The event took place on May 6, 2017, on an automobile race track outside of Milan. For the attempt, they had a pace car that projected a green laser onto the ground for the runners, a big clock on the back of the car, and runners who would draft for them to reduce wind resistance.

They also had the runners wear their new, ultra engineered Nike “Vapor Fly Elite” shoe, which was supposed to be the best long-distance running shoe in the world.

The attempt didn’t quite work. Kipchoge finished in 2 hours, 25 seconds. The best time ever at that distance, but not quite under 2 hours. 

The next attempt was in 2019. Ineos, a UK chemical company, sponsored the attempt called the Ineos 1:59 Challenge. This time, the only competitor would be Kipchoge. 

The attempt was similar to what was attempted two years earlier in Milan, but with some changes. 

There was again a pace car with a projected laser line behind it. This ensured there was no unnecessary acceleration and that Kipchoge was on time.

There were 41 pacesetters that swapped in and out. They would run in a V-shaped formation ahead of him to reduce drag. All of the pacesetters were accomplished long or middle-distance runners.

A track was set up in Vienna’s Prater Park. A full lap of the track was 4.3-kilometers or 2.7-miles. The track was surrounded by trees to minimize wind.

His shoe was a newer Nike Vaporfly Next% which was supposed to increase performance by 4%.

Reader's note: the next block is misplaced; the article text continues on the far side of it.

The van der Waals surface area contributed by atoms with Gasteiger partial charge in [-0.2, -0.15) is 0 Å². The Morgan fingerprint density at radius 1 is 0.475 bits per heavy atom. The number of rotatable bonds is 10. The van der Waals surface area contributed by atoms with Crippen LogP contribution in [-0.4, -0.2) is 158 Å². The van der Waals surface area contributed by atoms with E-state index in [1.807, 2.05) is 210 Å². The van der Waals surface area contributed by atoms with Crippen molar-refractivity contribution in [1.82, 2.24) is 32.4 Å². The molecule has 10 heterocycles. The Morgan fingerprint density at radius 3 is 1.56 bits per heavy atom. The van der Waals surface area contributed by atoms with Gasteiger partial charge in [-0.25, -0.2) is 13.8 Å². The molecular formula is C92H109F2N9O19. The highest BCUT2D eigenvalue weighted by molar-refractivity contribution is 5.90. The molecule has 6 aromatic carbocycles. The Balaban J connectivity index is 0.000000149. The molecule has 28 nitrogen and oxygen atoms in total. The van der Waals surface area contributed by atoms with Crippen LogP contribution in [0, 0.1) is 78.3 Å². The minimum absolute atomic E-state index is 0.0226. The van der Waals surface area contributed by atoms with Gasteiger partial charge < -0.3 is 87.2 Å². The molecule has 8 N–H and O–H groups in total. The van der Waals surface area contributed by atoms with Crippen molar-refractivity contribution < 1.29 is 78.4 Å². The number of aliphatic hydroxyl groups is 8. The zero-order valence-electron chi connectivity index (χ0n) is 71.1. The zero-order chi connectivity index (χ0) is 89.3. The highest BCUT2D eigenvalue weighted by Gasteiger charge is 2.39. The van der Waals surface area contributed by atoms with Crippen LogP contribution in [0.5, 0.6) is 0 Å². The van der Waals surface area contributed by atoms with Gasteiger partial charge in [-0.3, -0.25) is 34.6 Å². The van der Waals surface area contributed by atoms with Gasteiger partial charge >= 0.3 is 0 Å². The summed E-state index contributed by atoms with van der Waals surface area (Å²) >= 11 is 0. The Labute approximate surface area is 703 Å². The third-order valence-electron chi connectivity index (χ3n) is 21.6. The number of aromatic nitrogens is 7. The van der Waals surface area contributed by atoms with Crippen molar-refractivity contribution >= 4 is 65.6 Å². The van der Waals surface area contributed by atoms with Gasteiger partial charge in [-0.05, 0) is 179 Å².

Hydration during the race was done by people on bicycles who delivered water to him instead of a normal hydration table. 

The temperature at the start was a perfect 9 °C or 48 °F, which is exactly what you want for a heat-producing marathon runner. This was several degrees cooler than the 2017 attempt. 

Finally, for this attempt, the public was allowed to attend whereas, in Milan, the course was closed. Eliud said he missed having spectators. 

On October 12, 2019   08:15 am local time in Vienna, the attempt began.

One hour, fifty-nine minutes, forty point two seconds, Eliud Klipchoge crossed the finish line becoming the first person ever to run the distance of a marathon in under 2-hours.

As noted above, this is not an official World Athletics record, but he was recognized by the Guinness Book of World Records as being the first person to ever run a marathon distance in less than 2-hours.

There is a lot about this attempt which cannot be replicated in an actual competition, but that wasn’t the point. The point was to show it could be done.

Just weeks after Roger Bannister broke the four-minute mile, other people began running sub-four-minute miles. Once it became known it was possible, more people began doing it.

It is possible we might see this too with the marathon. Unfortunately, since Kipchoge’s run, most major marathons have been canceled due to COVID-19, so we will have to wait until 2021 to see if official records are broken. 

Kipchoge’s average speed during the record attempt was 13.16mph or 21.18kmph. To put this into perspective, the next time you are at a gym with a treadmill, try running at this speed for ANY length of time. The vast majority of people listing to this will not be able to run at that speed for 1 minute, and most probably might not be able to for even 10 seconds.

Kipchoge ran the equivalent of a 17-second 100m dash…422 times in a row without resting. He would have won most high school 1600m races with his average speed.

Even though it wasn’t done under competitive conditions, Kipchoge’s accomplishment of running a 2-hour marathon has to go down as one of the greatest physical feats in human history.